The Norman Philharmonic will take listeners on a musical journey Sunday with a celebration of Czech composers.
The 3 p.m. concert at the Nancy O’Brian Center for the Performing Arts, fittingly called “Czech it Out!,” will feature works by two famed Czech composers — Bohuslav Martinů’s “Toccata e due Canzoni” and Antonín Dvořák’s “Czech Suite Op. 39.” There also will be a performance of Mozart’s “Symphony No. 38 in D Major,” aka the “Prague Symphony.”
Mozart isn’t Czech, but guest director Wallace Hinson said he was very popular in Prague, which makes it fit. Like Mozart, Hinson has many Czech connections.
The Little Rock, Arkansas, native has family there and has spent time studying there.
Norman Philharmonic music and artistic director Richard Zielinski is on sabbatical this semester. When he approached Hinson about conducting the orchestra, his old grad school friend from the University of Illinois leapt at the chance.
“When [Zielinski] is enthusiastic and excited about something, it’s worth, at the very least, paying attention to,” Hinson said. “Having the opportunity to do this is really a great thrill for me.”
He already had some ideas brewing when he got the call.
“When Rick asked me to do a program, I thought about a Czech program,” Hinson said. “I’ve become very enthralled with Czech music … Music is a big part of Czech life. Children are taught to sing at a very young age. I’m drawn to it very strongly.”
Zielinski said Hinson’s vision and excitement were contagious. The fact that Hinson had studied in the Czech Republic and was steeped in the music and tradition only added to that excitement.
“Having been there and studied with some of the well-known and famous Czech conductors, I thought it would be the perfect thing to bring to our season,” he said. “I think it’s good to bring in guest artists and composers with fresh ideas, creative ideas and new rep. That’s exciting for the players, the audience and the community.”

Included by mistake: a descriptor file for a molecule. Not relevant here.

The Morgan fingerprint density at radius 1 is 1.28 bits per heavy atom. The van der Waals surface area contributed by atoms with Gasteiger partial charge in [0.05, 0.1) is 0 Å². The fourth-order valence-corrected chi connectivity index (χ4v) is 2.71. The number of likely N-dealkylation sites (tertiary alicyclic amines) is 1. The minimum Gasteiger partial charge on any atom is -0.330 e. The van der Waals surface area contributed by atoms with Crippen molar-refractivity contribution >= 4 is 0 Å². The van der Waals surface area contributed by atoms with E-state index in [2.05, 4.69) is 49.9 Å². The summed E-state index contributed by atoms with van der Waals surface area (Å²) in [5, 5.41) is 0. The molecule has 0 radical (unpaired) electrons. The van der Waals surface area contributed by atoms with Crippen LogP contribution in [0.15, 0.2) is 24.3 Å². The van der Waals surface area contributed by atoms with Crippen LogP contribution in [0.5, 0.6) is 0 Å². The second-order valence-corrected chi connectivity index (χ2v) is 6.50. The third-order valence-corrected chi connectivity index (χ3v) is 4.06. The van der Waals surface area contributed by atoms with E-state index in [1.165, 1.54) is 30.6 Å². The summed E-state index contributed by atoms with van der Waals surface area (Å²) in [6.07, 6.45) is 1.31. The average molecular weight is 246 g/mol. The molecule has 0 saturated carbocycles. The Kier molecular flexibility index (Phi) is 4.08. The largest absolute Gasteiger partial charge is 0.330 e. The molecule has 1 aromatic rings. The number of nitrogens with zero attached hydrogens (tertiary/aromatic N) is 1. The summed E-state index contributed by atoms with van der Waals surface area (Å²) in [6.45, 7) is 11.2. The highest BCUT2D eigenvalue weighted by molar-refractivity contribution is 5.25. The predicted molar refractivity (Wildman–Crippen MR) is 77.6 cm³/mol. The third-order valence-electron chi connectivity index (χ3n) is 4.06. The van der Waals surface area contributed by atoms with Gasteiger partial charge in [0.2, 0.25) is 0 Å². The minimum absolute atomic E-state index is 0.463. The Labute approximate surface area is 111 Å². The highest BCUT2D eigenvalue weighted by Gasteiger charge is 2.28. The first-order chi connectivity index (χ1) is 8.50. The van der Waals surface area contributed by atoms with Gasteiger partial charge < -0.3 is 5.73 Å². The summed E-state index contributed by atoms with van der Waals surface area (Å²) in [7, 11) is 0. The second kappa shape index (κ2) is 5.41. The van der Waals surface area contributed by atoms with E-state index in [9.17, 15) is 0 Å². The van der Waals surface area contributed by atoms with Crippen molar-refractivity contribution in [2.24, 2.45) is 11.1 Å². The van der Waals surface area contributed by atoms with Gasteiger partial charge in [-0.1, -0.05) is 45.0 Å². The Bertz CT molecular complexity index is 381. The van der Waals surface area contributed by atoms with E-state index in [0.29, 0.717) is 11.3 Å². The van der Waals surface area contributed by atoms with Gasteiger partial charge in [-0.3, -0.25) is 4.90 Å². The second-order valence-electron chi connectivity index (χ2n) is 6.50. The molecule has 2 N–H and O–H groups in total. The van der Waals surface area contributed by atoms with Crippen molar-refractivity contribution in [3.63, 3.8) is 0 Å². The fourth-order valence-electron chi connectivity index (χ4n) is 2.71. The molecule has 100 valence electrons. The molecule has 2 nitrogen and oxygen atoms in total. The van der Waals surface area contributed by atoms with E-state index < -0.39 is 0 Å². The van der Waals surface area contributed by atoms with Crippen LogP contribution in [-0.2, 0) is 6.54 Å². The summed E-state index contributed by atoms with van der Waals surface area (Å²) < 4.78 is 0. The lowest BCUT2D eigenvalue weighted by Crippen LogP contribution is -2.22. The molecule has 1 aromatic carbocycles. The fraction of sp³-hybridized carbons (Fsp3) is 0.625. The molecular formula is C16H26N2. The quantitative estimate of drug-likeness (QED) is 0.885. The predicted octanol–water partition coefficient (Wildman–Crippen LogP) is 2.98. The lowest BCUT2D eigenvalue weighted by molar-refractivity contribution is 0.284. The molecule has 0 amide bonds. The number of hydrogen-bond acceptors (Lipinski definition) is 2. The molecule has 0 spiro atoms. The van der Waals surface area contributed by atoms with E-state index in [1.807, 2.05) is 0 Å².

Hinson had his first rehearsal with the orchestra Thursday. There was a second rehearsal Friday, and the orchestra will meet again today, but that’s all the rehearsals it will get.
That may seem like a quick turnaround, but the show has been in the works for months. Hinson began score study over the summer, and when he showed up in Norman, he was ready to hit the ground running.
It doesn’t hurt that he has a wealth of experience working as a guest conductor.
“With that little space of time, it’s important that I come prepared,” he said. “There’s no time for us to work that out together. Being prepared is paramount on my part.”
He said that doesn’t mean coming in and barking orders to an accomplished orchestra of 38 strangers. He said it’s about highlighting what subtleties to bring to the forefront.
“Those people are there to play,” he said. “They’re not there to hear me talk. My job is to bring the music out for the listener, based on what I hear in the score.
“In the Mozart, for instance, there are these wonderful themes that he stacks upon each other in the first movement. It’s very complex and exciting. Another conductor might bring out a different theme in a certain place than I would.”
From Mozart’s beautiful themes to the rich harmonies and rhythmic energy of Martinů and Dvořák’s iconic “Czech Suite,” Hinson said it’s been an exciting concert to prepare. He said he hopes the audience will enjoy listening as much as he enjoys conducting.
“It’s about the sound, and I’ve always been — even as a child — just captivated with the sound of the music,” he said. “Before I knew anything about theory or music history or anything like that, I was taken by sound. It’s always a real thrill.”
The program is expected to last about an hour and a half. Tickets are $10 at the door.
If you go
• What: Norman Philharmonic in concert
• When: 3 p.m. Sunday
• Where: Nancy O'Brian Center for the Performing Arts
• Tickets: $10 at the door